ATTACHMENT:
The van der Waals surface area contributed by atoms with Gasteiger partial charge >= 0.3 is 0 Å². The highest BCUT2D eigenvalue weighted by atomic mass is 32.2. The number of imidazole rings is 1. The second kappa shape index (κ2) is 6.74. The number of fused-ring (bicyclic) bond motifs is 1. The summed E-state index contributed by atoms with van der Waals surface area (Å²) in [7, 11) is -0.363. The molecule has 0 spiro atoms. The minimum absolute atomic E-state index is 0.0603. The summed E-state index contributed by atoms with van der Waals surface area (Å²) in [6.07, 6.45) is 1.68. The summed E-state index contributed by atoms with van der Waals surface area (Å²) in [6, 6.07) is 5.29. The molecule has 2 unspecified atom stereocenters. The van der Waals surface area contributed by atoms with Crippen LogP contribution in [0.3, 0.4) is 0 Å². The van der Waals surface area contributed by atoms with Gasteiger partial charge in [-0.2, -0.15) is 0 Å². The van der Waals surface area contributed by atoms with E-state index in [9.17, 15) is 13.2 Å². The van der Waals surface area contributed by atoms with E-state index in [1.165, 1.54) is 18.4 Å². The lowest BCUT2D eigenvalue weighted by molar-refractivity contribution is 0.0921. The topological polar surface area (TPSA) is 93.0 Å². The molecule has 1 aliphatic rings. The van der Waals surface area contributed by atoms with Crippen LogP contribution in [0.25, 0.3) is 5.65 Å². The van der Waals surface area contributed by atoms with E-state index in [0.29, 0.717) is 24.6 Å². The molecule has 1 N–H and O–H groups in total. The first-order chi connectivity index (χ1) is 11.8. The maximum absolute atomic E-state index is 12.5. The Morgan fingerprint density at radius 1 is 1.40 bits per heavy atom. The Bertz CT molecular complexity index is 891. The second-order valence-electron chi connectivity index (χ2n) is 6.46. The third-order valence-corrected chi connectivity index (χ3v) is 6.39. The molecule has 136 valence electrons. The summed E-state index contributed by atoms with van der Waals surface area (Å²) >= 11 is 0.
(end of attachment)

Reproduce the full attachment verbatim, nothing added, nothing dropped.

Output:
The van der Waals surface area contributed by atoms with Gasteiger partial charge >= 0.3 is 0 Å². The highest BCUT2D eigenvalue weighted by atomic mass is 32.2. The number of imidazole rings is 1. The second kappa shape index (κ2) is 6.74. The number of fused-ring (bicyclic) bond motifs is 1. The summed E-state index contributed by atoms with van der Waals surface area (Å²) in [7, 11) is -0.363. The molecule has 0 spiro atoms. The minimum absolute atomic E-state index is 0.0603. The summed E-state index contributed by atoms with van der Waals surface area (Å²) in [6.07, 6.45) is 1.68. The summed E-state index contributed by atoms with van der Waals surface area (Å²) in [6, 6.07) is 5.29. The molecule has 2 unspecified atom stereocenters. The van der Waals surface area contributed by atoms with Crippen LogP contribution in [0.3, 0.4) is 0 Å². The van der Waals surface area contributed by atoms with Gasteiger partial charge in [-0.2, -0.15) is 0 Å². The van der Waals surface area contributed by atoms with E-state index in [9.17, 15) is 13.2 Å². The van der Waals surface area contributed by atoms with E-state index in [1.165, 1.54) is 18.4 Å². The lowest BCUT2D eigenvalue weighted by molar-refractivity contribution is 0.0921. The topological polar surface area (TPSA) is 93.0 Å². The molecule has 1 aliphatic rings. The van der Waals surface area contributed by atoms with Crippen LogP contribution in [0.25, 0.3) is 5.65 Å². The van der Waals surface area contributed by atoms with E-state index in [0.29, 0.717) is 24.6 Å². The molecule has 1 N–H and O–H groups in total. The first-order chi connectivity index (χ1) is 11.8. The maximum absolute atomic E-state index is 12.5. The Morgan fingerprint density at radius 1 is 1.40 bits per heavy atom. The Bertz CT molecular complexity index is 891. The second-order valence-electron chi connectivity index (χ2n) is 6.46. The third-order valence-corrected chi connectivity index (χ3v) is 6.39. The molecule has 136 valence electrons. The summed E-state index contributed by atoms with van der Waals surface area (Å²) >= 11 is 0.